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Operation Iraqi Freedom and Christians in Iraq
By Navaid Hamid

The attack on the Christian minority on Black Sunday evening of 31 October 2010 at Baghdad Catholic church of Our Lady of Salvation and subsequent killings of 52 innocents including women, children and the old needs strongest condemnation from all.

The attack no doubt is a heinous crime against humanity. The tragedy was result of the siege of the Church by the terrorists and the attempt by the security forces to free the hostages. The incidents have left more than 60 wounded.

With the murderous attack, the safety of the Iraq's Christian minority has become critical and it is the prime responsibility not only of the regime in Baghdad but also that of the allied forces led by United States of America to restore confidence and provide safety to minorities in Iraq because never in the history of the Iraq, the minorities were so vulnerable as during the present regime backed by the US.

The biggest victims and the sufferers of the Iraq's invasion have been its minorities and they have become easy target for the terrorist attacks in their own country.

There are reports that around four hundred thousand Iraq's Christians have fled their homeland and migrated to US and other European countries and taken asylum therein because of their vulnerable position in their own country.

Operation Iraqi freedom has made the Christians most vulnerable to hate crimes and in words of Catholic Archbishop Louis Sako of Kirkuk "He who is not a Muslim in Iraq is a second-class citizen. Often it is necessary to convert or emigrate, otherwise one risks being killed."

The centuries old patriotism of the Irqi minority community has suddenly become doubtful and they face unprecedented level of violence. They are living in fear and constantly threatened, targeted, bombed and killed, abducted for ransom. Their churches are attacked because of their religious commonality with that of the invading forces.

The Iraqi Christians who are Armenians and Chaldo-Assyrians basically belong to one of the four churches namely the Chaldean (Uniate), Jacobite or Syrian Orthodox, Nestorian, and the Syrian Catholic.

The unfortunate incident is in continuity to what had happened since 2003. In past, the Chaldean Archbishop of Mosul was abducted and killed (February 2008), Assyrian Orthodox priest Father Adel Youssef was shot to death by unidentified militants in central Baghdad (April 2008). The Armenian churches have been bombed and their priests too have been killed since the invasion of Iraq in 2003.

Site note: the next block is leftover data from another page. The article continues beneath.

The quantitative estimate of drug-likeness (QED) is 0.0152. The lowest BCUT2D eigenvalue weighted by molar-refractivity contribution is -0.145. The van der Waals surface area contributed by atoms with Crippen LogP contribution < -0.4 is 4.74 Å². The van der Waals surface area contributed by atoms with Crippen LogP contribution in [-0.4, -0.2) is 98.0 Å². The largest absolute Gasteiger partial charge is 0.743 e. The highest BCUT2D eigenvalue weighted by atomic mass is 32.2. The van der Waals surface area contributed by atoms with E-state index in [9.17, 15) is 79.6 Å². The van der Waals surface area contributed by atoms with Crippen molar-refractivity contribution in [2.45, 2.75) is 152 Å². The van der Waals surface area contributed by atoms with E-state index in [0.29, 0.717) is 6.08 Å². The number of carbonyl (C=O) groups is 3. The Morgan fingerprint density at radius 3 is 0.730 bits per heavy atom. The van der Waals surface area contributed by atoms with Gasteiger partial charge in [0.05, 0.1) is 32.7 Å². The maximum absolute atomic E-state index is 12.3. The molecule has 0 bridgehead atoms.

During his Presidential campaign Obama has raised several questions about the safety and honorable representation of the religious and ethnic minorities of Iraq and have written to then Secretary of State Condolizza Rice requesting answers to many of the issues which might concern the minorities in Iraq and the most important was of their security.

"What specific steps has the State Department taken to urge the Iraqi government to provide protection to Iraq's Christian and other non-Muslim religious minorities? Has the Iraqi government been responsive to requests for such protection? What is the U.S. government's assessment of the Iraqi government's efforts to protect religious minority communities?" Obama had asked the then Secretary of State.

Now when President Obama is in middle of his tenure, unfortunately neither the exodus of Christians from Iraq had stopped nor have they got the sense of security which they are in urgent need of.

During Saddam's regime world never got any information about the persecution of the Christians or any other religious minority nor did they ever complain of any ill treatment. Although the world community was aware of Saddam's repressive persecution of fellow Muslims Kurds and Shia, the religious minorities were free to trade in liquor and profess their religion & follow their customs without any fear. The community which was around 1.4 million during Saddam's regime has dwindled to less than one hundred thousand in 2010.

Christian Solidarity International has claimed that "Since the collapse of Saddam Hussein's regime, more than half the country's Christian population has been forced by targeted violence to seek refuge abroad or to live away from their homes as internally displaced people".

The terrorists who attacked the Catholic Church had justified their act by declaring that the Church was "base for their struggle against the religion of Islam."

The Christians of Iraq are paying a heavy price of the Iraq's invasion. It is fact that they are on the verge of extinction in Iraq.

Navaid Hamid is secretary, South Asian Council for Minorities (SACM)


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